Promising Practices for Supporting Dually Eligible Older Adults with Complex Pain Needs

You can view the webinar recording below to receive continuing education credit. Supporting documents such as webinar slides, transcript, and additional resources are available to download by scrolling to the attachments section below.

Podcast: 

This webinar is also available as podcasts on SoundCloud and iTunes

Live Webinar Air Date: 
Thursday, June 27, 2019 - 11:30am to 1:00pm
Description: 

Chronic pain is one of the most common conditions encountered by healthcare professionals, particularly among those caring for older adults.[1] Approximately half of all older adults report experiencing bothersome pain within the last month, with three quarters of these older adults reporting pain in more than one location.[2] In addition, older adults who are dually eligible for both Medicare and Medicaid have higher rates of chronic pain than adults with all other types of coverage.[3] Chronic pain that is untreated or ineffectively managed can lead to significant health consequences among older adults, including depression, decreased ability to socialize, impaired sleep, increased falls, malnutrition, and decreased quality of life.[4] Research suggests that chronic pain is often underdetected and undertreated with advancing age.[5]

This webinar discusses the common causes and types of pain among dually eligible older adults, identifies promising practices for biopsychosocial pain management, and demonstrates practical strategies for conducting geriatric pain assessments, delivering evidence-based treatment interventions, and supporting older adults in achieving their pain management and wellness goals.

Speakers discuss appropriate use of opioids and strategies to help older adults with opioid use disorder effectively manage chronic pain. Speakers, including an older adult with lived experience managing chronic pain, share lessons learned on how to effectively care for and support dually eligible older adults.

By the end of this webinar, participants should be able to:

  1. Identify common causes and types of pain among older adults
  2. Recognize effective strategies and approaches for assessing older adults’ pain management needs
  3. Recognize how to provide tailored pain management interventions to meet the needs of older adults, including appropriate opioid use and alternatives to opioids
  4. Identify promising practices for how to engage older adults in self-managing their pain and collaborating with providers in the community for biopsychosocial supports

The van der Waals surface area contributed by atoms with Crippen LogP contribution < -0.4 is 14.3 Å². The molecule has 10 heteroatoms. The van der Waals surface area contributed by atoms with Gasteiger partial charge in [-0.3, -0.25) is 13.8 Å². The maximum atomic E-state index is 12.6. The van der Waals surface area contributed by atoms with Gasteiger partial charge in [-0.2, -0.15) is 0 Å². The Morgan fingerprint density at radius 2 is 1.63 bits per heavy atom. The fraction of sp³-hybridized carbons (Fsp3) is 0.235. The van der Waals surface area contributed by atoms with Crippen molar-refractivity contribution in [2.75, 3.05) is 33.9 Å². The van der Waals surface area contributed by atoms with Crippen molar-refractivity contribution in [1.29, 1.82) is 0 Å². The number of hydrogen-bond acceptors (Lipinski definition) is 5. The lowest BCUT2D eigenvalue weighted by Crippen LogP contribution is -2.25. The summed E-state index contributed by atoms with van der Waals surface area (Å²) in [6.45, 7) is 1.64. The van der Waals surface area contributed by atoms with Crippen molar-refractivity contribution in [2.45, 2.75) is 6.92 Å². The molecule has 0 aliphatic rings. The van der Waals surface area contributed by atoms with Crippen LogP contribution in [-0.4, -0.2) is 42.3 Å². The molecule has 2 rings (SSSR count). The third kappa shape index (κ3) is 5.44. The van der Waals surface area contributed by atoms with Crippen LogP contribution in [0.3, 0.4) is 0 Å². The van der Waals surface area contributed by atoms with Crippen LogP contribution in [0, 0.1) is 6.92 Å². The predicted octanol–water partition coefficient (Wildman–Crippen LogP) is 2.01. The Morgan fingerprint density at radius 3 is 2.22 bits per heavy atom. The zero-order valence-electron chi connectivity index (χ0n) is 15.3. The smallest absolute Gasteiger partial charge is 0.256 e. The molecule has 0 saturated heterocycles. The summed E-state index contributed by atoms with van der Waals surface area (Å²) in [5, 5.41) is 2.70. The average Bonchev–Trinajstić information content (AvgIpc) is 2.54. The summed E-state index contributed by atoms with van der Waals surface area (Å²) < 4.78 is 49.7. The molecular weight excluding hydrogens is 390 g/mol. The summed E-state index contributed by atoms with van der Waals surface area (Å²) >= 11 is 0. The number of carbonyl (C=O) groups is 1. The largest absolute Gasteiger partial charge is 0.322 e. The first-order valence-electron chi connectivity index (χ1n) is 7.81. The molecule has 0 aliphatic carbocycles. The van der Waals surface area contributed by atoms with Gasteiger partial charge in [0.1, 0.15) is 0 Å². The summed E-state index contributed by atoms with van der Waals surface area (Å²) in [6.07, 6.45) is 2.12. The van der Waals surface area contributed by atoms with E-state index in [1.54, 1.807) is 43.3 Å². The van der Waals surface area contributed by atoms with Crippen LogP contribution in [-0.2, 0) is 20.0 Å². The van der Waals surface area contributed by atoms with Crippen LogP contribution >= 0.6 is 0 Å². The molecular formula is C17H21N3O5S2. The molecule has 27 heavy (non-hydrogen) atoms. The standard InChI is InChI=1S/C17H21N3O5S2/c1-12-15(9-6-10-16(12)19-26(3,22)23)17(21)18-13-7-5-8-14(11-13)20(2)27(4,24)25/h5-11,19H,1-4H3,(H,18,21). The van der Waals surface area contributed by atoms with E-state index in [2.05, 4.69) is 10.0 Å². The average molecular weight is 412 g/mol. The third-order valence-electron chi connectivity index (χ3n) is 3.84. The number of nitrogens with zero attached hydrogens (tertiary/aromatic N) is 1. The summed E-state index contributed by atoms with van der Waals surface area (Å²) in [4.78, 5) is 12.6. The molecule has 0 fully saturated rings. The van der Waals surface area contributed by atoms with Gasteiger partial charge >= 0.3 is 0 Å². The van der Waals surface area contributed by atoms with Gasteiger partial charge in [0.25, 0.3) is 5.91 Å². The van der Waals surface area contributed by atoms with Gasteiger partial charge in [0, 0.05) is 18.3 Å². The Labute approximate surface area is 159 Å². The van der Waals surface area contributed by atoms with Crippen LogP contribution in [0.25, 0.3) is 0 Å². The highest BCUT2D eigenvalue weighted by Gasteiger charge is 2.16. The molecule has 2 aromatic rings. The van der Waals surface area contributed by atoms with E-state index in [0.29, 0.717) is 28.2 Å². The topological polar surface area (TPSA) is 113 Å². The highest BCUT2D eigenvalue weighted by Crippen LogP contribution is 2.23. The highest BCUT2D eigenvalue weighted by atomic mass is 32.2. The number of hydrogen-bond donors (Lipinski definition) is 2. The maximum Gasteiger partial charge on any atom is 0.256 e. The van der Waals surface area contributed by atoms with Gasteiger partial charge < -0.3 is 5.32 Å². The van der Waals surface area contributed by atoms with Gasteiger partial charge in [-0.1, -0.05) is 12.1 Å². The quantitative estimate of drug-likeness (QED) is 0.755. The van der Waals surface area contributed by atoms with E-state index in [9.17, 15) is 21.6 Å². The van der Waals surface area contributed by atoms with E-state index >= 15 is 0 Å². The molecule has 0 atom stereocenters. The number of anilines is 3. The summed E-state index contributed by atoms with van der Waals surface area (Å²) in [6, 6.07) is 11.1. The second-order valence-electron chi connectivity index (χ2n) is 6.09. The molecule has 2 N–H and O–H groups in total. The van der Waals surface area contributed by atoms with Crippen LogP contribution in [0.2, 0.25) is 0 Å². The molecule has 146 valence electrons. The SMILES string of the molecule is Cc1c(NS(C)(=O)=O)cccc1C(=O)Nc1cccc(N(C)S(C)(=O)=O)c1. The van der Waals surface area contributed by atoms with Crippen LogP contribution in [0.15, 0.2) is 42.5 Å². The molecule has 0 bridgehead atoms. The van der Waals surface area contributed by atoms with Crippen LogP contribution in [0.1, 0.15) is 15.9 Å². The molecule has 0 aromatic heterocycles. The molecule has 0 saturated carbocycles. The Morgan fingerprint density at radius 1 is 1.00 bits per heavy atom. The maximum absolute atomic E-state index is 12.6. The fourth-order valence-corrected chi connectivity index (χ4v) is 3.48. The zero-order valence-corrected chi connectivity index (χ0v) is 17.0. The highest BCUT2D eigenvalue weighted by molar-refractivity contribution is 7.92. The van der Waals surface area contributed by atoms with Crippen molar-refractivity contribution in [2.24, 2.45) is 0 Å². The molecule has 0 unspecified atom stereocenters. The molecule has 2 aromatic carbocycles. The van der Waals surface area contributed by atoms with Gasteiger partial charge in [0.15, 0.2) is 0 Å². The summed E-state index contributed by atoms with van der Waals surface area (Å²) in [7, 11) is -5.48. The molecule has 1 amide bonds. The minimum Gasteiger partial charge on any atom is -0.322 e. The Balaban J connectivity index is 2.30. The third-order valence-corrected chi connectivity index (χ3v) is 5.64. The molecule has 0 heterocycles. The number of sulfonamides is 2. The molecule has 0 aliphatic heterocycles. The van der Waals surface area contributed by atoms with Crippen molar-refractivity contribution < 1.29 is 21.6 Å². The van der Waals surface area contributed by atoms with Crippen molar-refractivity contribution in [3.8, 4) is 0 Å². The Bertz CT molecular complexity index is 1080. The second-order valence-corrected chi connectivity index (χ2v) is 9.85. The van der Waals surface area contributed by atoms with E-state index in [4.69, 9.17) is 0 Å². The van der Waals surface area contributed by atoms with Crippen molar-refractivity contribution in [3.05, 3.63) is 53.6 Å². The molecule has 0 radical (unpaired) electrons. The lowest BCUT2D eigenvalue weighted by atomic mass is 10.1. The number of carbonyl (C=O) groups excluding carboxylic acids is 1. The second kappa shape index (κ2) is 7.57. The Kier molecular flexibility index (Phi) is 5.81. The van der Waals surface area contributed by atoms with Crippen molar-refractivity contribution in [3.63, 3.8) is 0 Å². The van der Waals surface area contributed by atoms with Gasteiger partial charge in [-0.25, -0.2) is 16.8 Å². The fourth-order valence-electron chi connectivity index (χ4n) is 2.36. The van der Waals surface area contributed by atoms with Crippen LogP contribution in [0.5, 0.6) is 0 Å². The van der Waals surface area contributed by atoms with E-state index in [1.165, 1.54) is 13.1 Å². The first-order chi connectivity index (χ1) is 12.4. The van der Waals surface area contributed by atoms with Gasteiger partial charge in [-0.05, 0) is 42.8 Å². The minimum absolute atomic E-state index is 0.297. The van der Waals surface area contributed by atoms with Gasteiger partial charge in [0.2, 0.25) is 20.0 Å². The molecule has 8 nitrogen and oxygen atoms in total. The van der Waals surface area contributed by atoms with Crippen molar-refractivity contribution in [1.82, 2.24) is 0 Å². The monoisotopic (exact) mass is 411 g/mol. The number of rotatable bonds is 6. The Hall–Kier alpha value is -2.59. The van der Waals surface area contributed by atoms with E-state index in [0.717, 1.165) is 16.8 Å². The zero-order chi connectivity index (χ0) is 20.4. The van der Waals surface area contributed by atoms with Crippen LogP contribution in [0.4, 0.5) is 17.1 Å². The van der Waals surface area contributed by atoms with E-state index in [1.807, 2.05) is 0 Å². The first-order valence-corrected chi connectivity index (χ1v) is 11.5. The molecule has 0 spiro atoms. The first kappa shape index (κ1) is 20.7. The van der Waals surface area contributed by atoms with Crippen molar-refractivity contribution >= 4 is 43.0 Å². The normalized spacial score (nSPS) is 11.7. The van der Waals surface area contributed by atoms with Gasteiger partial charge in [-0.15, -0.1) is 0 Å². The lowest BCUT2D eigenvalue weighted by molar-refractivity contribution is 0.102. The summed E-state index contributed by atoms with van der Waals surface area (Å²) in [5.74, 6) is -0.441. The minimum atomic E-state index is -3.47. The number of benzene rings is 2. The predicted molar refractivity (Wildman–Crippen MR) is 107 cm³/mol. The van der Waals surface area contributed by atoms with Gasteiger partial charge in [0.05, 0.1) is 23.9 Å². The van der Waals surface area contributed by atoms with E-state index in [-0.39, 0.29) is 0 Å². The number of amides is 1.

Featured Speakers:

  • Dr. Beth Darnall, PhD, Clinical Professor, Stanford University School of Medicine, Department of Anesthesiology, Perioperative and Pain Medicine
  • Katrina Profitt, PCC-S, Clinical Liaison, Aetna Health of Ohio
  • Melissa Myers, ACSW, MSW, Behavioral Health Case Manager, Inland Empire Health Plan, Integrated Pain Program
  • Randy, Consumer

Intended Audience:

This webinar is intended for a wide range of stakeholders – front-line staff at social service agencies, providers and health care professionals (such as physicians, psychologists, nurses, social workers, certified prevention specialists, case managers, addiction counselors), MMPs, D-SNPs, managed long-term services and supports programs, and consumer organizations.

CME/CE Credit Information:

Accreditation

The Centers for Medicare & Medicaid Services (CMS) is accredited by the Accreditation Council for Continuing Medical Education (ACCME) to provide continuing medical education for physicians. CMS is also accredited by the International Association for Continuing Education and Training (IACET) to offer continuing education credit.

  • The Centers for Medicare & Medicaid Services (CMS) designates this enduring activity for a maximum of 1.5 AMA PRA Category 1 Credit™. Physicians should only claim credit commensurate with the extent of their participation in the activity. Credit for this course expires at midnight on June 27, 2020.

  • The Centers for Medicare & Medicaid Services (CMS) is authorized by IACET to offer 0.2 Continuing Education Unit (CEU) for this activity. CEU will be awarded to participants who meet all criteria for successful completion of this educational activity. CEU credit for this course expires at midnight on June 27, 2020.

Instructions: After viewing the recording, please visit https://learner.mlnlms.com to access the post-test. More information can be found in the Continuing Education Credit Guide.

Individuals are strongly encouraged to check with their specific regulatory boards or other agencies to confirm that courses taken from these accrediting bodies will be accepted by that entity. 

 

[1] Reid, M. C., Eccleston, C., & Pillemer, K. (2015). Management of chronic pain in older adults. BMJ (Clinical research ed.), 350, h532. doi:10.1136/bmj.h532

[2] Patel, K. V., Guralnik, J. M., Dansie, E. J., & Turk, D. C. (2013). Prevalence and impact of pain among older adults in the United States: findings from the 2011 National Health and Aging Trends Study. Pain, 154(12), 2649–2657. doi:10.1016/j.pain.2013.07.029

[3] Dahlhamer, J., Lucas, J., Zelaya, C., Nahin, R., Mackey, S., DeBar, L., … Helmick, C. (2018). Prevalence of chronic pain and high-impact chronic pain among adults. Morbidity and Mortality Weekly Report, 67, 1001-1006.http://dx.doi.org/10.15585/mmwr.mm6736a2

[4] Ayres, E., Warmington, M., Reid, M. (2012). Managing chronic pain in older adults: 6 steps to overcoming medication barriers. The Journal of Family Practice, 61(9), S16-S21. Retrieved from https://www.mdedge.com/familymedicine/article/116938/geriatrics/managing-chronic-pain-older-adults-6-steps-overcoming

[5] Ibid.

Target Population: